The Global Biodiversity Information Facility (GBIF) Secretariat announced today that the Smithsonian Institution’s Digitization Program Office (DPO) was selected by an expert jury as a winner in the 2018 Ebbe Nielsen Challenge. The entry, submitted by DPO Informatics Program Officer Luis J. Villanueva, the GBIF Issues Explorer, won a Second Place award among 23 entries from countries around the world. The Challenge was open to software tools that used GBIF data or tools to promote open science and open biodiversity data. The prize includes a monetary award of €3,500 (about $4,000). DPO will use the prize to expand the informatics efforts it is providing to the Smithsonian units and the community.
The GBIF Issues Explorer web application was developed to provide collection managers at the Smithsonian with an easy way to explore the issues identified in their data uploaded to GBIF. These issues can include taxonomy problem, errors in coordinates, or invalid dates in the records. Due to the large size of the data (e.g. Paleobiology has over 660,000 records in GBIF), exploring these issues is a time-consuming task. The managers can now use an easy web interface that displays the most relevant information to determine the steps necessary to fix the problems in the records. Links to the collection database, inline images, and a map can help to improve the quality in the data for future updates. Researchers can also use the application to check GBIF data before running their analyses.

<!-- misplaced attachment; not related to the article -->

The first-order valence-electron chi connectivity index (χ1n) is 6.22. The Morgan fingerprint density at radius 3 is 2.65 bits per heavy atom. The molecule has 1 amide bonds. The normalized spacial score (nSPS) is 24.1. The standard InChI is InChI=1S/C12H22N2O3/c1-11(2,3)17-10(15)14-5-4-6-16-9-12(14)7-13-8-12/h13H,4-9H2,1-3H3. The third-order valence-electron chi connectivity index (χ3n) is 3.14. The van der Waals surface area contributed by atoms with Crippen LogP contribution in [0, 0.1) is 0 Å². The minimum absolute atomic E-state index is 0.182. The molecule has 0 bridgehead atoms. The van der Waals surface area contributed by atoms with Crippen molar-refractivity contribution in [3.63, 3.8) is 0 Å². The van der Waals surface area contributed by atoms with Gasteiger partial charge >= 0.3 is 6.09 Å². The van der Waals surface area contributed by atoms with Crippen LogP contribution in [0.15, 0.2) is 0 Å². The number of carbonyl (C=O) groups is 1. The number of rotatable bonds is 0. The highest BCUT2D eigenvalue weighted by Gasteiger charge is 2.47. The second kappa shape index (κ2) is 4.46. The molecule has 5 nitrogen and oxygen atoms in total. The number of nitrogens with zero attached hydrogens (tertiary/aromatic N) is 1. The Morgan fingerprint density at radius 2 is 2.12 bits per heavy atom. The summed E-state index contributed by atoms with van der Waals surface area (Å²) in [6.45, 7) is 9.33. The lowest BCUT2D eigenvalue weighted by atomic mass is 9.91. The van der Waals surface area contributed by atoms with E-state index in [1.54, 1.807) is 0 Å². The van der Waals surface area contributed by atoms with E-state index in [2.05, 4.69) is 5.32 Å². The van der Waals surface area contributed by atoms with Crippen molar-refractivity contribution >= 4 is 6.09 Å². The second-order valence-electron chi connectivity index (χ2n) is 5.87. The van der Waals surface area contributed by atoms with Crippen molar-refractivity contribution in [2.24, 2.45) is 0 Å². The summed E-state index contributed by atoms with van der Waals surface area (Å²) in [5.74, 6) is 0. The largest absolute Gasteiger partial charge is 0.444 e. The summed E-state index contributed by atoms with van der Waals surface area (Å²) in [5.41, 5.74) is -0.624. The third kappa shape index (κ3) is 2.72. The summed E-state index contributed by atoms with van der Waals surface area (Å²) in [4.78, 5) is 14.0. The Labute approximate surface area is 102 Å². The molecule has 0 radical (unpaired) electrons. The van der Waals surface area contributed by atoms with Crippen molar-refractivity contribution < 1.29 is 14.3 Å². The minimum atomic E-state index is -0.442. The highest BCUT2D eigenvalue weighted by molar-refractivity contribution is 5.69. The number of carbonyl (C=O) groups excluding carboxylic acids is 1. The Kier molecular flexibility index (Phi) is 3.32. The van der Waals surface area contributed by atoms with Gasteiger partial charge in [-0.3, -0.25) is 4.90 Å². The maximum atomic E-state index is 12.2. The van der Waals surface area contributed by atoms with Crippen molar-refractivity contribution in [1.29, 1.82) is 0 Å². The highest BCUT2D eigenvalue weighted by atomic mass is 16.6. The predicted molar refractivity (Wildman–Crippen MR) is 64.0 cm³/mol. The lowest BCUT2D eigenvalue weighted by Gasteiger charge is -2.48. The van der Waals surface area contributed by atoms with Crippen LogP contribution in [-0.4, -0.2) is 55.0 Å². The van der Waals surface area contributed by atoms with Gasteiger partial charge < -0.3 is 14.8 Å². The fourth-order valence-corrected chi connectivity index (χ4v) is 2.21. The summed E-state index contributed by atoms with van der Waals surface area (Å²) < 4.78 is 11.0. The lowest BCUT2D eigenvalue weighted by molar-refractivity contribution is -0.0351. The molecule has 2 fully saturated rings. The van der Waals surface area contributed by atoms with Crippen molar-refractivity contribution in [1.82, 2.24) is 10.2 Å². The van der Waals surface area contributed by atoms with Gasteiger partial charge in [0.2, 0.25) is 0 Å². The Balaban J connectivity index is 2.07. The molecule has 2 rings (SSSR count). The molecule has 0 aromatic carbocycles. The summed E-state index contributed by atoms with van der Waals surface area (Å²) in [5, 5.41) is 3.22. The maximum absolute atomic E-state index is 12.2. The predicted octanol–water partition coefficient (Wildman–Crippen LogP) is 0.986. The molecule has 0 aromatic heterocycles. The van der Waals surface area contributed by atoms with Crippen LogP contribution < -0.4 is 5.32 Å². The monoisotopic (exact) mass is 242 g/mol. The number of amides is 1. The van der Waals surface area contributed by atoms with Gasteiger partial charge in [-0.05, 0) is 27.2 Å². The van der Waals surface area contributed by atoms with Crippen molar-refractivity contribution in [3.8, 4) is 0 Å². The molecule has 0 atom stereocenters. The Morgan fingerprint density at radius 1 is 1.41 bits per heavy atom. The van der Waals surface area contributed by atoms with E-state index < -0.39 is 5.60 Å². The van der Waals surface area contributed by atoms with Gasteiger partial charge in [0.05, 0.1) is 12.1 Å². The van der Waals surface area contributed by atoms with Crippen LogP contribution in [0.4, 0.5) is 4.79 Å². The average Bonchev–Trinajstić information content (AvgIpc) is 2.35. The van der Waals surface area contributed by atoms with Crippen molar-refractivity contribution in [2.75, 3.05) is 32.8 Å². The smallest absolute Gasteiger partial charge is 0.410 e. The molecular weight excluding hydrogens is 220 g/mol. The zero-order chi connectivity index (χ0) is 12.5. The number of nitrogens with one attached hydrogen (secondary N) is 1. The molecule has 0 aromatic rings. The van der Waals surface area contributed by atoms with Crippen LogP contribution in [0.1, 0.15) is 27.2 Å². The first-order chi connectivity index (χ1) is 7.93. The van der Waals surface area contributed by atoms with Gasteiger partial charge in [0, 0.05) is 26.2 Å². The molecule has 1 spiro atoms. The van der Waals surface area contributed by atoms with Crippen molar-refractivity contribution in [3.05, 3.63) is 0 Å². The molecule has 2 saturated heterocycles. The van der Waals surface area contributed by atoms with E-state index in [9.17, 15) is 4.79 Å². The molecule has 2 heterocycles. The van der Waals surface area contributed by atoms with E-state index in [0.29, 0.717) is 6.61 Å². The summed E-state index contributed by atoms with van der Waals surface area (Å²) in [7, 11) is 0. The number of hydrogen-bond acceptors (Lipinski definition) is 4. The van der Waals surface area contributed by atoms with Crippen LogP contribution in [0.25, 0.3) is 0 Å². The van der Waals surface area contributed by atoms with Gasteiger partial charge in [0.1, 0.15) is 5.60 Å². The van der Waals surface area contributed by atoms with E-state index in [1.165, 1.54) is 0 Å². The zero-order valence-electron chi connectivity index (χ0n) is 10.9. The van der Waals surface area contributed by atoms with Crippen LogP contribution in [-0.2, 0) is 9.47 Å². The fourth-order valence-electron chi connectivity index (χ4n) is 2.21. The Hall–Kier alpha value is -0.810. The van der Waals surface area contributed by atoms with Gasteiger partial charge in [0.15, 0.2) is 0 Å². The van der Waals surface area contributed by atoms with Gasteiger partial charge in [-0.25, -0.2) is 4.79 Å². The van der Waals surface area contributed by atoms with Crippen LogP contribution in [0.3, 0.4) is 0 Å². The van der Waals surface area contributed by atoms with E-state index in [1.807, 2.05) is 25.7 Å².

The GBIF Issues Explorer application was written for R/Shiny and is available with an open source license in Github. The idea of the application came from conversations with Holly Little, Informatics Specialist in the Department of Paleobiology of the NMNH, on the difficult task of fixing the issues that the GBIF system had identified in the records submitted. The Office of Research Computing provided the Shiny server.
The Digitization Program Office is a program in the Smithsonian’s Office of the Chief Information Officer (OCIO).